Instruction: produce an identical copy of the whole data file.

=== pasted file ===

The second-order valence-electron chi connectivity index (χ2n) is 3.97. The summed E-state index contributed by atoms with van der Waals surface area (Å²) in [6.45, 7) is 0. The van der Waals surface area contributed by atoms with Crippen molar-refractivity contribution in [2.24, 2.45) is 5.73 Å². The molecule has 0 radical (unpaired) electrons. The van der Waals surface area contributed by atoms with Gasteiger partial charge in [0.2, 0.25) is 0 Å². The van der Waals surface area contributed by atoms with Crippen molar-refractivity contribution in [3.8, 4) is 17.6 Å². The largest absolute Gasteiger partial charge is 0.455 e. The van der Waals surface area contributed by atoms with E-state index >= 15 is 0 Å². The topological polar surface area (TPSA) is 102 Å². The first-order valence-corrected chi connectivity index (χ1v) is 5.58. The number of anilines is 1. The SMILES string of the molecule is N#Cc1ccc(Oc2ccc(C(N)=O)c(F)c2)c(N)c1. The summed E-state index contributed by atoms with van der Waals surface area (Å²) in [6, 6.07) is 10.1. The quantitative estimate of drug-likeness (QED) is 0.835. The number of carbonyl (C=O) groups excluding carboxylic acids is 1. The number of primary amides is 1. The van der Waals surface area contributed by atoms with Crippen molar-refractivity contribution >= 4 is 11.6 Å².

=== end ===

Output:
The second-order valence-electron chi connectivity index (χ2n) is 3.97. The summed E-state index contributed by atoms with van der Waals surface area (Å²) in [6.45, 7) is 0. The van der Waals surface area contributed by atoms with Crippen molar-refractivity contribution in [2.24, 2.45) is 5.73 Å². The molecule has 0 radical (unpaired) electrons. The van der Waals surface area contributed by atoms with Gasteiger partial charge in [0.2, 0.25) is 0 Å². The van der Waals surface area contributed by atoms with Crippen molar-refractivity contribution in [3.8, 4) is 17.6 Å². The largest absolute Gasteiger partial charge is 0.455 e. The van der Waals surface area contributed by atoms with E-state index >= 15 is 0 Å². The topological polar surface area (TPSA) is 102 Å². The first-order valence-corrected chi connectivity index (χ1v) is 5.58. The number of anilines is 1. The SMILES string of the molecule is N#Cc1ccc(Oc2ccc(C(N)=O)c(F)c2)c(N)c1. The summed E-state index contributed by atoms with van der Waals surface area (Å²) in [6, 6.07) is 10.1. The quantitative estimate of drug-likeness (QED) is 0.835. The number of carbonyl (C=O) groups excluding carboxylic acids is 1. The number of primary amides is 1. The van der Waals surface area contributed by atoms with Crippen molar-refractivity contribution >= 4 is 11.6 Å².